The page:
So, this would be the definition of "stacking the deck," then.
Got to see it on the big screen at the IU Cinema. Even with an old print, and a brief breakdown in the middle when the sound went out, still awe-inspiring. I remembered the beginning and end very well, but there were great stretches in the middle that felt almost brand new. I had forgotten what an epic it is--the sheer scope of the battle scenes is just stunning, and magnifies the horror of it all even more.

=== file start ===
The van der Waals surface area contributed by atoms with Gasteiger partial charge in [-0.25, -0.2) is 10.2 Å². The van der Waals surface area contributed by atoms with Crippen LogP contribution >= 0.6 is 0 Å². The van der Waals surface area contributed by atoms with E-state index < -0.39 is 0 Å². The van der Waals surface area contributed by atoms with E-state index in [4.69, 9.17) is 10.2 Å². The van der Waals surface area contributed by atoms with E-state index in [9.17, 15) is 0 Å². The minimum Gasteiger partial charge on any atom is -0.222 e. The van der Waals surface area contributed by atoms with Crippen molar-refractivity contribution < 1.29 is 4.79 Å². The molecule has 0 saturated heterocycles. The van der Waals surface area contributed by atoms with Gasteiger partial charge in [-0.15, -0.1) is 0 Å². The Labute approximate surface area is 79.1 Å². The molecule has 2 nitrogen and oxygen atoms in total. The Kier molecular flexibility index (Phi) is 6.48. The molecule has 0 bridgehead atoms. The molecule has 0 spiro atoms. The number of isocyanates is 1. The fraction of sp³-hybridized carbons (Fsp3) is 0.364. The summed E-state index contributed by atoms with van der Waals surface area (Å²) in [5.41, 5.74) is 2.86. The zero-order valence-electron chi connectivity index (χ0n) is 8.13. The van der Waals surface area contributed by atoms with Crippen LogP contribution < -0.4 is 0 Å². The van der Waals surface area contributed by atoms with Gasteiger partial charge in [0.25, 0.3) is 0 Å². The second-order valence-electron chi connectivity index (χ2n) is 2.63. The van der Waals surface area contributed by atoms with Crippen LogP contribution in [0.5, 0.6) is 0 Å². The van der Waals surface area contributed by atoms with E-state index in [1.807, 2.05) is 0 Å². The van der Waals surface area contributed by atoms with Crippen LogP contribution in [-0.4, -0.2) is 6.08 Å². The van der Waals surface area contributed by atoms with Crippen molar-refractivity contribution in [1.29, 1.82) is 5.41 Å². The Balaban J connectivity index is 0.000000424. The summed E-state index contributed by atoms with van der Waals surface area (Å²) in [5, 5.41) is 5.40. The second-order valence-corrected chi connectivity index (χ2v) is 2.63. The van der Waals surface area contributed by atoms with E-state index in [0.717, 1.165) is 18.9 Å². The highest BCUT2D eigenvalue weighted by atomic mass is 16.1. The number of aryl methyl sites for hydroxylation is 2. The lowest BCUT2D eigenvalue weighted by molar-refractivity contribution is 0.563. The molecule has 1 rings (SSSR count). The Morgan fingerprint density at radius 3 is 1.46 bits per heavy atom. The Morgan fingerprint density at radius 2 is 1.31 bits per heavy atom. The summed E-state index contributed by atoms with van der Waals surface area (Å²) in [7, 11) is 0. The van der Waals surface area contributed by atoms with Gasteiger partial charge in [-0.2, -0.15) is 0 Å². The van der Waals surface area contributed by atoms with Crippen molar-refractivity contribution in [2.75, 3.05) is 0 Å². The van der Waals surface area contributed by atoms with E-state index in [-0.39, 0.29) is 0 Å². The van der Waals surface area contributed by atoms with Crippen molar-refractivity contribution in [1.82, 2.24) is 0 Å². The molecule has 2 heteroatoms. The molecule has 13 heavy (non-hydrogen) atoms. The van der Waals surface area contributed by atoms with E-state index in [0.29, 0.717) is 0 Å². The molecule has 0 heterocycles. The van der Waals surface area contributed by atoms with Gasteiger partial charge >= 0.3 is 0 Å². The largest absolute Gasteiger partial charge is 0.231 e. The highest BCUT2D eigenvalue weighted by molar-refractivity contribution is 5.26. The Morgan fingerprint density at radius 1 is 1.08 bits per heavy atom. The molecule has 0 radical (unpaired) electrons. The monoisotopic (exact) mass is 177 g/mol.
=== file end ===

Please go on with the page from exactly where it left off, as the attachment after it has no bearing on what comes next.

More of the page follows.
Like an Italian Flannery O'Connor story. (Both influenced by Simone Weil: "Grace fills empty spaces, but it can only enter where there is a void to receive it . . .") Aside from the New Wave and Antonioni, this must have had a major impact on Kiarostami--The Wind Will Carry Us is practically a more self-reflexive remake.
Here's Rohmer on its personal impact: "It was Rossellini who turned me away from existentialism. That took place in the middle of Stromboli.…